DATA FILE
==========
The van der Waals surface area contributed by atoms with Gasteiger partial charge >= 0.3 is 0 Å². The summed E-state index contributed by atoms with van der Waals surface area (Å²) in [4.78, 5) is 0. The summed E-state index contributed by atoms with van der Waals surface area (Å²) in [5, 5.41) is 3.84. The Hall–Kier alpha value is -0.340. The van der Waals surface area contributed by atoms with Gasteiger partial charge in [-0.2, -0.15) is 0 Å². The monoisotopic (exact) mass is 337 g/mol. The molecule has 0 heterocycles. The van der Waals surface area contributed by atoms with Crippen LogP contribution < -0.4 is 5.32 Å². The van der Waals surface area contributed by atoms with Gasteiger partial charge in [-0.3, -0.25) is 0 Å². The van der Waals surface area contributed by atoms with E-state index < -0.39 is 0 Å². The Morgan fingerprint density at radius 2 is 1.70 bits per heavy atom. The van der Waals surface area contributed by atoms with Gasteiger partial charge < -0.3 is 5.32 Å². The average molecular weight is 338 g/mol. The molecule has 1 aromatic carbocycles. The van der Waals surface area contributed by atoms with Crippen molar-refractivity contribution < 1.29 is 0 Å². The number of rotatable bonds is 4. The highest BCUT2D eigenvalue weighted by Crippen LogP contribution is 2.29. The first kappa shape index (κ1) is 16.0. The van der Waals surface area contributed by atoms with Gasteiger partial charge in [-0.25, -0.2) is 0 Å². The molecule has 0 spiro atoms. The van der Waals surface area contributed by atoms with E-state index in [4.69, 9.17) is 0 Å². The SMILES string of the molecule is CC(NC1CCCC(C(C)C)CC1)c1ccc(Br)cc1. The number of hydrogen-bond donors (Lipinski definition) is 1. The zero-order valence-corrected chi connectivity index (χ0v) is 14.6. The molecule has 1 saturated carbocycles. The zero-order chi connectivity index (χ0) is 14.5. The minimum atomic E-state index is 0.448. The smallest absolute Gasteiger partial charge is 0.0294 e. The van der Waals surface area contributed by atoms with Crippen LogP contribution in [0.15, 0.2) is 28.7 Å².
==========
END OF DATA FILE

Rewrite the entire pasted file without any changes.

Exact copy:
The van der Waals surface area contributed by atoms with Gasteiger partial charge >= 0.3 is 0 Å². The summed E-state index contributed by atoms with van der Waals surface area (Å²) in [4.78, 5) is 0. The summed E-state index contributed by atoms with van der Waals surface area (Å²) in [5, 5.41) is 3.84. The Hall–Kier alpha value is -0.340. The van der Waals surface area contributed by atoms with Gasteiger partial charge in [-0.2, -0.15) is 0 Å². The monoisotopic (exact) mass is 337 g/mol. The molecule has 0 heterocycles. The van der Waals surface area contributed by atoms with Crippen LogP contribution < -0.4 is 5.32 Å². The van der Waals surface area contributed by atoms with Gasteiger partial charge in [-0.3, -0.25) is 0 Å². The van der Waals surface area contributed by atoms with E-state index < -0.39 is 0 Å². The Morgan fingerprint density at radius 2 is 1.70 bits per heavy atom. The van der Waals surface area contributed by atoms with Gasteiger partial charge < -0.3 is 5.32 Å². The average molecular weight is 338 g/mol. The molecule has 1 aromatic carbocycles. The van der Waals surface area contributed by atoms with Crippen molar-refractivity contribution < 1.29 is 0 Å². The number of rotatable bonds is 4. The highest BCUT2D eigenvalue weighted by Crippen LogP contribution is 2.29. The first kappa shape index (κ1) is 16.0. The van der Waals surface area contributed by atoms with Gasteiger partial charge in [-0.25, -0.2) is 0 Å². The molecule has 0 spiro atoms. The van der Waals surface area contributed by atoms with E-state index in [4.69, 9.17) is 0 Å². The SMILES string of the molecule is CC(NC1CCCC(C(C)C)CC1)c1ccc(Br)cc1. The number of hydrogen-bond donors (Lipinski definition) is 1. The zero-order valence-corrected chi connectivity index (χ0v) is 14.6. The molecule has 1 saturated carbocycles. The zero-order chi connectivity index (χ0) is 14.5. The minimum atomic E-state index is 0.448. The smallest absolute Gasteiger partial charge is 0.0294 e. The van der Waals surface area contributed by atoms with Crippen LogP contribution in [0.15, 0.2) is 28.7 Å².